Roger Harrington works on making a thin section in our @NASA_ARES Thin Section Lab

Roger Harrington, one of our @NASA_ARES Curation staff, is seen here as he works on polishing a sample in our Thin Section Lab.  To the left of Roger is a picture of Antarctic meteorite sample LAR 12011 and a petrographic thin section of this meteorite taken under polarized light. So what is a thin section?  A thin section is an extremely thin slice or sliver of a rock mounted onto a glass slide with epoxy.  They are prepared in order to help scientists investigate the textures and mineralogy of the rock using tools such as a polarizing petrographic microscope, scanning electron microscope, or an electron microprobe. This work is a part of petrology and helps to reveal the origin and evolution of the parent rock.  A thin section sample is approximately 30 micrometers (0.03 mm) thick – which is a little less than half the thickness of a human hair!  Petrographic thin section samples are available for check out by college and university professors.  For more information go to:



#ANSMET expedition complete! Team spent 5 weeks in #Antarctica searching for #meteorites!

#ANSMET 2015/2016 expedition complete! This amazing team, like so many others before them, spent five weeks in Antarctica (Miller Range) searching for meteorites in what most would consider bitter cold conditions. Think these team members would want to do this again next year?? Ask any one of them the next time you see them and see what they say! How about you – would you want to search for meteorites in Antarctica?

Now that this year’s mission is complete, the collected samples will be transported to our #NASA_Curation Meteorite Laboratory in Building 31 at the NASA Johnson Space Center in Houston, TX. We can’t wait to receive this year’s fabulous finds that through research and analysis, will help scientists better understand the history of our solar system! #RocksFromSpace

To read about this year’s 2015/16 Field Season, go to:

(Images courtesy of Case Western Reserve University and the 2015/16 Field team)


#ANSMET team continues their search for #meteorites in the #MillerRange in #Antarctica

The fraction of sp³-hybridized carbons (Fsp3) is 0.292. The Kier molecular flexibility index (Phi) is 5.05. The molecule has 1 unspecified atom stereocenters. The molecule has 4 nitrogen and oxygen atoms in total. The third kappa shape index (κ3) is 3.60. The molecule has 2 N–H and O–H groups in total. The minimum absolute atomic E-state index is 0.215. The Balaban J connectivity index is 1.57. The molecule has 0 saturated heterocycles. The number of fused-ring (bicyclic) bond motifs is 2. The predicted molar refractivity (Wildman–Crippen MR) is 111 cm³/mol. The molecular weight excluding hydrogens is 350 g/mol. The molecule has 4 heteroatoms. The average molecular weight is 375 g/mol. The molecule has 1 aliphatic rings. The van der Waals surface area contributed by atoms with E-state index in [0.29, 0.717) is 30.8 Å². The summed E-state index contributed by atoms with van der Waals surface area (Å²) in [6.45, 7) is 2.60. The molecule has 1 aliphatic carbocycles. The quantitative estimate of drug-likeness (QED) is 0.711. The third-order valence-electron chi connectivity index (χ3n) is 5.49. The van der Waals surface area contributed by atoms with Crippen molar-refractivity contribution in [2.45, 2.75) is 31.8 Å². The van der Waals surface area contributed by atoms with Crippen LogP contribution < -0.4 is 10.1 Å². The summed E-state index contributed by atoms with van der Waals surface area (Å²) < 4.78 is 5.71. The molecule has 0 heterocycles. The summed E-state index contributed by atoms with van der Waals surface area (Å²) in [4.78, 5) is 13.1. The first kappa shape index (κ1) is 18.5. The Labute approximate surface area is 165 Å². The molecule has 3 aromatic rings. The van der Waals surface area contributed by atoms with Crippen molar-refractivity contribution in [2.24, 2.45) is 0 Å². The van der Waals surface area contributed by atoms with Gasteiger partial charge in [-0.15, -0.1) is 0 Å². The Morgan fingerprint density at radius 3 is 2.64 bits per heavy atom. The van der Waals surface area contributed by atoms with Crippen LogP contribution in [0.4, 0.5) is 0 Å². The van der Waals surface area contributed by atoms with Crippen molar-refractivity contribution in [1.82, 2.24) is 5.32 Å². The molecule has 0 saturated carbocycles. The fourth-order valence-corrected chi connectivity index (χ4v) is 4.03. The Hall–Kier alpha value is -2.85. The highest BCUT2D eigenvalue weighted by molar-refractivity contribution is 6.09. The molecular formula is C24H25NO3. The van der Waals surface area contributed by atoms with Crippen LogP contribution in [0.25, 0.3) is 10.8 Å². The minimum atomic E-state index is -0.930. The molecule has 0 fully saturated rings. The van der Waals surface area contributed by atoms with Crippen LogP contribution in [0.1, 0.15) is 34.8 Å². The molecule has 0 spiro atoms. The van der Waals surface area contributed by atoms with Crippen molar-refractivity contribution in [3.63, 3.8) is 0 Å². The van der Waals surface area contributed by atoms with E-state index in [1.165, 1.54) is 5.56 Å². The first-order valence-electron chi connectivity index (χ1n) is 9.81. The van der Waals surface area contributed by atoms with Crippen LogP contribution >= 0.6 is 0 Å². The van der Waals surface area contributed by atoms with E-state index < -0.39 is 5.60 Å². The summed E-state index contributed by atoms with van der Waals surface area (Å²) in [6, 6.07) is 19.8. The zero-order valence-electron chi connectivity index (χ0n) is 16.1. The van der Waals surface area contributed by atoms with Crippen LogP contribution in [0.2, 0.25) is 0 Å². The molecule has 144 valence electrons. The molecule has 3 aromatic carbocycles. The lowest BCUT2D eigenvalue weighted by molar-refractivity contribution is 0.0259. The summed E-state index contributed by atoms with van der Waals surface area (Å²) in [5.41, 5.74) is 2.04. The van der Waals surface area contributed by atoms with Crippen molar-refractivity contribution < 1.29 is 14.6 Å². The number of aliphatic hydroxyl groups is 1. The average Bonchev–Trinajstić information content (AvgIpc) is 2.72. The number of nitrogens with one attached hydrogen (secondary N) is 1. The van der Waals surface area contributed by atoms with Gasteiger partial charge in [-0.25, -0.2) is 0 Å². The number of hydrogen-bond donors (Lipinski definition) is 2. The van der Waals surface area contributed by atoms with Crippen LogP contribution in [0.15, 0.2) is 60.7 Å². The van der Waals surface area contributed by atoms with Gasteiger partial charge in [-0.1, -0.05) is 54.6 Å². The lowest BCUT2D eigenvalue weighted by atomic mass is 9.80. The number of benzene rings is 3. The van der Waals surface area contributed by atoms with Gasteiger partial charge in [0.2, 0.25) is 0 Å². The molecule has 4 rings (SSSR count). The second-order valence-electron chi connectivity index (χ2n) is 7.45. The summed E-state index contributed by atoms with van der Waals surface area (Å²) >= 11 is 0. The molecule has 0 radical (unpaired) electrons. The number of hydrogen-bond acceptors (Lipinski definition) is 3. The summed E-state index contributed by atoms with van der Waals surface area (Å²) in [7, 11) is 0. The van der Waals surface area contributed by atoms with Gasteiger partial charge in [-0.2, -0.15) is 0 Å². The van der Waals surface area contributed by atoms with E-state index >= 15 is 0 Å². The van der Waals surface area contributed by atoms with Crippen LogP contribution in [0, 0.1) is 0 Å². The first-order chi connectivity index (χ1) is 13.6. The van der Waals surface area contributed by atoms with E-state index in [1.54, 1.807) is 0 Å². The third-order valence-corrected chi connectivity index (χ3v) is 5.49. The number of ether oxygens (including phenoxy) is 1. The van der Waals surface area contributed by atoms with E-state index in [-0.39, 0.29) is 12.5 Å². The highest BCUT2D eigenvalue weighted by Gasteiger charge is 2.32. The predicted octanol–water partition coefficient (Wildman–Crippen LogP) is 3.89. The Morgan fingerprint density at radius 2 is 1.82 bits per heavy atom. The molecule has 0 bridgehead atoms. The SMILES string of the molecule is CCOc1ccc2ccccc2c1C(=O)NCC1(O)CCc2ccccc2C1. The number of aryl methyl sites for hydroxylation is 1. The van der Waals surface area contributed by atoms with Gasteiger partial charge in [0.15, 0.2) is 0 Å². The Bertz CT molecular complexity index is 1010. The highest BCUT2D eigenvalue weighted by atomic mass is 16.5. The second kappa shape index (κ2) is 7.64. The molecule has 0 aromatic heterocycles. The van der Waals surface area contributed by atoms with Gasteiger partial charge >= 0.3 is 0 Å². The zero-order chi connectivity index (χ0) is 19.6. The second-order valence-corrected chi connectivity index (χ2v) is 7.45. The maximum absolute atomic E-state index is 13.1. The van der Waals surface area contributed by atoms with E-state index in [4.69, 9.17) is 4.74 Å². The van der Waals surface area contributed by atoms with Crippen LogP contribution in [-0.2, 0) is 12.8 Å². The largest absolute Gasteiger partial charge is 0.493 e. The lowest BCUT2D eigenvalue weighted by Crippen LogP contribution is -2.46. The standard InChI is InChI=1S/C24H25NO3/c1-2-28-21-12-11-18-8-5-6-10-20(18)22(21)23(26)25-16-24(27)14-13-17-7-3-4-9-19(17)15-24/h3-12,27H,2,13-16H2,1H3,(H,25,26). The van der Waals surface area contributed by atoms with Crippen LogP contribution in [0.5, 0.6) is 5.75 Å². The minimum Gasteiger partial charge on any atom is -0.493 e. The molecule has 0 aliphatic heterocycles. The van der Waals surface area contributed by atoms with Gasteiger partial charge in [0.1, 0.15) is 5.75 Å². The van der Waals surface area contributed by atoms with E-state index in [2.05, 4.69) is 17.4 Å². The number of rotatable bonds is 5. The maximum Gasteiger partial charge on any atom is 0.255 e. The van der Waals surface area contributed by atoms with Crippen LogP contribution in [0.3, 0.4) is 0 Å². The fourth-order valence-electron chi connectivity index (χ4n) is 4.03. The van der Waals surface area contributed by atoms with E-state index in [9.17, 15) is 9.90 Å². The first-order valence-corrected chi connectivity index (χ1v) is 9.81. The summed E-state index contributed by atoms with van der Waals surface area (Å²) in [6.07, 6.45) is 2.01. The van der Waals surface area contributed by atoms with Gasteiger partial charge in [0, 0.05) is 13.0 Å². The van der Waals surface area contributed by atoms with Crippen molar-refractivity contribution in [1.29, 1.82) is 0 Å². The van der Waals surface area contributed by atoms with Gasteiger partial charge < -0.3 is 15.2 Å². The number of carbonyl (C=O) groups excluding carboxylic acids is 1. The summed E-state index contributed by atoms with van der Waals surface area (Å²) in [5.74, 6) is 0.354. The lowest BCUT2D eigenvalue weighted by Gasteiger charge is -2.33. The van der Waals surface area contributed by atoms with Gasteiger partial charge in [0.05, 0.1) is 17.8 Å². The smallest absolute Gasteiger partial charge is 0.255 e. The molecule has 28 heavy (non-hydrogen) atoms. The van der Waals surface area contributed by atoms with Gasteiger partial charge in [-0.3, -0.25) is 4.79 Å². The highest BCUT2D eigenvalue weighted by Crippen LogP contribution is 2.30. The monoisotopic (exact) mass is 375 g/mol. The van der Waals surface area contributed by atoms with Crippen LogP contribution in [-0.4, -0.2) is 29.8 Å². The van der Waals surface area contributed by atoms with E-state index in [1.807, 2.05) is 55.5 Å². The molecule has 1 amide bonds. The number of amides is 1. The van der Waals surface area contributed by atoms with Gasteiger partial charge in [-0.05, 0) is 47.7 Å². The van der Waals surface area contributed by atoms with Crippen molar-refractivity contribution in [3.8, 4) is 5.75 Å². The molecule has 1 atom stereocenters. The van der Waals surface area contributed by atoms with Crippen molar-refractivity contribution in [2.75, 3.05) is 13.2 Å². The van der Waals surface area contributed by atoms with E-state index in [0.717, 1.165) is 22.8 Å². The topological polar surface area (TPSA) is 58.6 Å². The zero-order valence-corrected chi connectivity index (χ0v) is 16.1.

This season’s #ANSMET team continues their search for meteorites in the Miller Range. The team searches for meteorites both large and small. Our very own @NASA_ARES team member, Cindy Evans, is seen here “face to the ice” searching for meteorites. As a sample is deemed worth collecting, a team member takes a photo of the sample with a counter/image scale device hovering above it. The sample is recovered using tongs and is put into a Teflon bag provided by #NASA_Curation. Once the sample is in the bag, the unique identifying number, embossed on a metal tag, is affixed to the sample bag (without touching the sample). The team did a midseason inventory (Nina and Morgan in bottom right image) and as of January 7, 2016, they have recovered a total of 392 samples….but their search continues!


To read more about this year’s 2015/16 Field Season, go to:

(Images courtesy of Case Western Reserve University and the 2015/16 Field team)

Micro-CT scanning enables detailed examination of clasts within lunar rocks

Our @NASA_ARES staff has completed preliminary work on the use of Micro-CT scanning with Apollo samples.  This animation illustrates how we used Micro-CT scanning to obtain detail on a specific basaltic clast within Apollo sample 60639.  As the animation begins you are first looking at the exterior surface of the sample before “cutting in” to look within the sample focusing in on the basaltic clast.  Making the low density portions of the rock transparent gives a better view of the whole clast and other high density clasts and mineral grains (e.g., olivines & pyroxenes) within the sample.  (Animation created through a collaboration between NASA_ARES & Natasha Almeida at the Natural History Museum in London.)

View animation at: